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This Sunday is
Michaelmas 4

05 November 2017

Today's sermon is from
Matthew 18:23-35

Old Testament Reading
Genesis 50:15-21

Epistle Reading
Philippians 1:3-11

Psalm
Ps. 130

Chief Hymn
Lord, We Confess Our Numerous Faults

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Front of church

The video of today's service will be posted later in the week.

Evil as people are, they still know that when someone breaks the law, he should be punished accordingly. This knowledge is a remnant of the natural law God put into the hearts of our first parents, when he created them, and it is based on God's justice, as expressed in these words to Adam and Eve, "On the day you sin, you will surely die."

That's what God's justice demands. And it's the reason sinful man foolishly tries to negotiate with him: his supposed good works for God's leniency. Ironically, it's also explains the allurement of atheism. If I can convince myself that there is no God, then I don't have to fear his justice.

But Adam and Eve knew God, which is why they ran and hid among the trees of the garden, when they heard him coming after they had sinned. King David knew God and his justice too. He declared, "When I kept silent (that is to say, when I refused to confess my sins of adultery and murder), my bones grew old through my groaning all the day long. For day and night your hand heavy upon me." So it's no surprise to hear that Joseph's brothers feared God and what he would do to them for the cruel way they had treated Joseph.

Now with God's justice in mind, I ask you: Was the servant in Jesus' parable wrong to have his fellow servant thrown into prison? Not according to the law, which stated that a person who failed to repay his debt was to be imprisoned. And the king knew that. Still he was angry when he heard what had happened. And he delivered his unmerciful servant, who demanded justice, over to the torturers, until he should repay the much larger debt he owed him.

Though Jesus equates this parable with the kingdom of heaven, he is not implying by it that God hates justice. He is a holy God. As such, he demands that his commandments be obeyed - all of them, all the time. And he who fails to do so even once deserves to be punished not only in this life, but forever, without measure in the flames of hell. Anything less than that would make God out to be a liar.

But then, that brings us right back to the conundrum that spurred my earlier question. Why did this king, who is an image of the just and holy God, get angry with his servant and hand him over to be tortured to death, if what he did was perfectly just according to the law? Or to rephrase this question in a way that is more applicable to you: why would God cast you into hell, which is what delivered over to the torturers implies, for refusing to forgive someone who's wronged you?

Now understand. I'm not speaking about that person who did so by accident. People make mistakes. And if someone wronged you unintentionally, that's one thing. But I'm speaking about a person who did so on purpose, because he just doesn't like you, and to add insult to injury, who refuses to apologize, who even refuses to acknowledge that what he did to you was wrong, who's actually proud of it. How can God get angry with you and punish you for refusing to forgive a person like that?

Of course, if you're being honest with yourself, you'd admit that you've refused to forgive people for far less than that. But the.point is, God in his justice demands that you forgive anyone and everyone who's sinned against you regardless of what he's done or why he did it.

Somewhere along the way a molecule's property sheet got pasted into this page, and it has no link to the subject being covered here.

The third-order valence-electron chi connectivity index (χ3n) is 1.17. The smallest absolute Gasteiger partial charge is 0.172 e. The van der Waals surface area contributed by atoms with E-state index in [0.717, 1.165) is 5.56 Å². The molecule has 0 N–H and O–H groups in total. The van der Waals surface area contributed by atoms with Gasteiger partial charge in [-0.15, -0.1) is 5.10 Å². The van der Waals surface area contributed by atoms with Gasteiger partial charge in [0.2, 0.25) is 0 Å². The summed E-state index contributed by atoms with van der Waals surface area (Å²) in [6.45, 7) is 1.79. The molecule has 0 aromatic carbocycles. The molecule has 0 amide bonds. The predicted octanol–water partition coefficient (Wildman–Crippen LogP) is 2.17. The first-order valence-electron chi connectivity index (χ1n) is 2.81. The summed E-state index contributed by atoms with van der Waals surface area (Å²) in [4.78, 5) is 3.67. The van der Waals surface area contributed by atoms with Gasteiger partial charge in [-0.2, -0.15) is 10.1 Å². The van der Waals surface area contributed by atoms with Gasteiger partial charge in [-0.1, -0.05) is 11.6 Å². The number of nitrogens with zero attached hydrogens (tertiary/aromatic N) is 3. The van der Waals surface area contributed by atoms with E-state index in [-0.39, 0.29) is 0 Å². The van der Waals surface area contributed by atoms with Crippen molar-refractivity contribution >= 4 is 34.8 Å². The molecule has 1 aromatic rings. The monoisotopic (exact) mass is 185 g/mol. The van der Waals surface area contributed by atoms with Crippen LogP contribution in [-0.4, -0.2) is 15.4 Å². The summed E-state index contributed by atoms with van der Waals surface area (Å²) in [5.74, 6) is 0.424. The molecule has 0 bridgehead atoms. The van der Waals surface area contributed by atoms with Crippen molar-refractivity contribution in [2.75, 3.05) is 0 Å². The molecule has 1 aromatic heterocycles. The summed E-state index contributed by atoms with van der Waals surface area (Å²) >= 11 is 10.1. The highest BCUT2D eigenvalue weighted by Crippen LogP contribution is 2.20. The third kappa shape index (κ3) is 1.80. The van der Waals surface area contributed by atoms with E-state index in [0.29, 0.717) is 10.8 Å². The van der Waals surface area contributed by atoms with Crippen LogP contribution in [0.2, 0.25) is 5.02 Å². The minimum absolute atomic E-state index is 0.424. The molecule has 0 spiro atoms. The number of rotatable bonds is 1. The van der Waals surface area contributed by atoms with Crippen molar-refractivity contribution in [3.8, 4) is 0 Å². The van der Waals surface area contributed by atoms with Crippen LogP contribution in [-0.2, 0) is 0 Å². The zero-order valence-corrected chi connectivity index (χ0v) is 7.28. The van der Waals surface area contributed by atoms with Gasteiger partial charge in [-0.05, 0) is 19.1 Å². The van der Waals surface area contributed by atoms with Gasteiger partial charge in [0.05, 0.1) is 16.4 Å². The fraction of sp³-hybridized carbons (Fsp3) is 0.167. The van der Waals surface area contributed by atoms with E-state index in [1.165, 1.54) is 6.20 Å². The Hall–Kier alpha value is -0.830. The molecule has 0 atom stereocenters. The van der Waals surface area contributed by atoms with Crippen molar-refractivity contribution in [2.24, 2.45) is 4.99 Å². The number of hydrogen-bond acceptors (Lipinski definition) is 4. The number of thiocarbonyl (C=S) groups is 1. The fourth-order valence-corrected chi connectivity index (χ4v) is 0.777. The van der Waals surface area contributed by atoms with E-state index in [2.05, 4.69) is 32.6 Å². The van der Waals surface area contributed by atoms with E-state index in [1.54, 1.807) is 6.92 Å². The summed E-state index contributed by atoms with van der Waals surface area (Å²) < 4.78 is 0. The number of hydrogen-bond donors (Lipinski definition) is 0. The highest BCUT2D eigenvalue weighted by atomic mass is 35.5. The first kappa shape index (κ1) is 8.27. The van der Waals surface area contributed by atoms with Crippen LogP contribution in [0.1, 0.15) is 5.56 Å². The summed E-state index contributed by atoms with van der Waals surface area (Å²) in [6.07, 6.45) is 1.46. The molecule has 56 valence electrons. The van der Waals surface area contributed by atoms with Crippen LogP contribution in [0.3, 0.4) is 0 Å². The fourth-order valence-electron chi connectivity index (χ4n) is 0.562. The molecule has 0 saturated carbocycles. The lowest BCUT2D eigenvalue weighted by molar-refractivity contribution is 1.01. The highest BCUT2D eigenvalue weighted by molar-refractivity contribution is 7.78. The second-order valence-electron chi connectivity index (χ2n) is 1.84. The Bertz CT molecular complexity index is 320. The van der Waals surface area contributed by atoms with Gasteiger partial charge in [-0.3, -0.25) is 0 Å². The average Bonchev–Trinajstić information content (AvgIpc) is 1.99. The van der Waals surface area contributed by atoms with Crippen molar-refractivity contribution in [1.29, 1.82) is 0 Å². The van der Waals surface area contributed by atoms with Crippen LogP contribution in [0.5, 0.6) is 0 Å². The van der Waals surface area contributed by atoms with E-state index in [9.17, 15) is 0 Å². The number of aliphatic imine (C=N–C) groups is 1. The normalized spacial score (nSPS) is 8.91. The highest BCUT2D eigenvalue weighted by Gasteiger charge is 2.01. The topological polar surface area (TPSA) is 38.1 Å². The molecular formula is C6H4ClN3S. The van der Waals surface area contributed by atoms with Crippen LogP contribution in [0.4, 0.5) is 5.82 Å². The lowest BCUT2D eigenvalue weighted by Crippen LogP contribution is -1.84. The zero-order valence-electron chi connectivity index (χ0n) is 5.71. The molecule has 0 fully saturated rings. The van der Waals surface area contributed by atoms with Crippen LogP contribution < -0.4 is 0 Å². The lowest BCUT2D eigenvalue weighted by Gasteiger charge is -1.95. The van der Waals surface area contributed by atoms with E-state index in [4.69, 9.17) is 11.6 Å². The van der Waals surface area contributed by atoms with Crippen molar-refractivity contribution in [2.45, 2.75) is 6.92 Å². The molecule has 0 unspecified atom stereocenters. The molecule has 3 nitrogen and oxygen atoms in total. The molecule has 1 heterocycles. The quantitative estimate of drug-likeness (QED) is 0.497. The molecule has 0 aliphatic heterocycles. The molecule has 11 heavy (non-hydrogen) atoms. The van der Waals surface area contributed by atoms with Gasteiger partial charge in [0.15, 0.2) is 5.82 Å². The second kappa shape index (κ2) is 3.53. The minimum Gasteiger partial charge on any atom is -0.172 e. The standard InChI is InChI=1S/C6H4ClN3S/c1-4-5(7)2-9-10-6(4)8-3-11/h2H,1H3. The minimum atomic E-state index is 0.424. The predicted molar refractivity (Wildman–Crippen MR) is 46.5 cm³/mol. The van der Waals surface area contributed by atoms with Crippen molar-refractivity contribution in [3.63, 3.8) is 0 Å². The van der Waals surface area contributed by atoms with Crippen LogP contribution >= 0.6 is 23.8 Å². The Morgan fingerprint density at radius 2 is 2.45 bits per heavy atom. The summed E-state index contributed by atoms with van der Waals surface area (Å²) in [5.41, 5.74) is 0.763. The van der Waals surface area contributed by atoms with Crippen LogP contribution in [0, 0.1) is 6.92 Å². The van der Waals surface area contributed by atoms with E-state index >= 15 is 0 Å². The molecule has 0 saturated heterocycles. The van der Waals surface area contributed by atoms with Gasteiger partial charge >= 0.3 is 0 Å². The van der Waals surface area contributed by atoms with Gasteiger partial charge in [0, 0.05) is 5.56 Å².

And contrary to what your sinful flesh thinks, that is not at all unreasonable in the light of the mercy he has shown you.

Think about it for a moment. On the day the king wants to settle accounts with you, and that day is surely coming, when the books are opened, and he reads through every single sin you've committed against him in your lifetime - sins of thought, word and deed - will you want him to deal with you according to his justice, as you often deal with your fellow servant who's sinned against you?

Hardly, which is why you don't do what this servant did: beg God to be patient with you and give you more time to repay your debt of sin to him. You know how impossible that is. So you beg him to be merciful instead and to forgive you out of pure grace.

And he does. Earlier in this Service he washed Eleanor's sins away in a Holy Baptism. Later in this Service he will feed you his Body and his Blood for the forgiveness of your sins.

And this too is justice. For the sins he forgives you were already punished according to the strict demands of his law. They just weren't punished in you. Instead your God, because he is a merciful God, punished his only-begotten Son, who bore your sins and the sins of the whole world to death on a cross. "It is finished," Jesus declared ride out just before he bowed his head and died. The punishment for sin has been served. The Law has been fulfilled. God's justice is satisfied.

That's the mercy God in his grace has shown you. And he who believes this will come to where his Savior is present for him today to receive his Blood-bought forgiveness through the mouth and from hand of his minister.

But that's not all he will do. As he has been shown mercy, so he will show mercy. As he has been forgiven, so he will forgive, as he promises to do every time he prays the Lord's Prayer. And when he fails in this, he does not make excuses, but repents. Then strengthened by God's unconditional love for him, he goes out and in love strives to reflect that love by forgiving others.

In the Name of the Father and of the Son and of the Holy Spirit. Amen.


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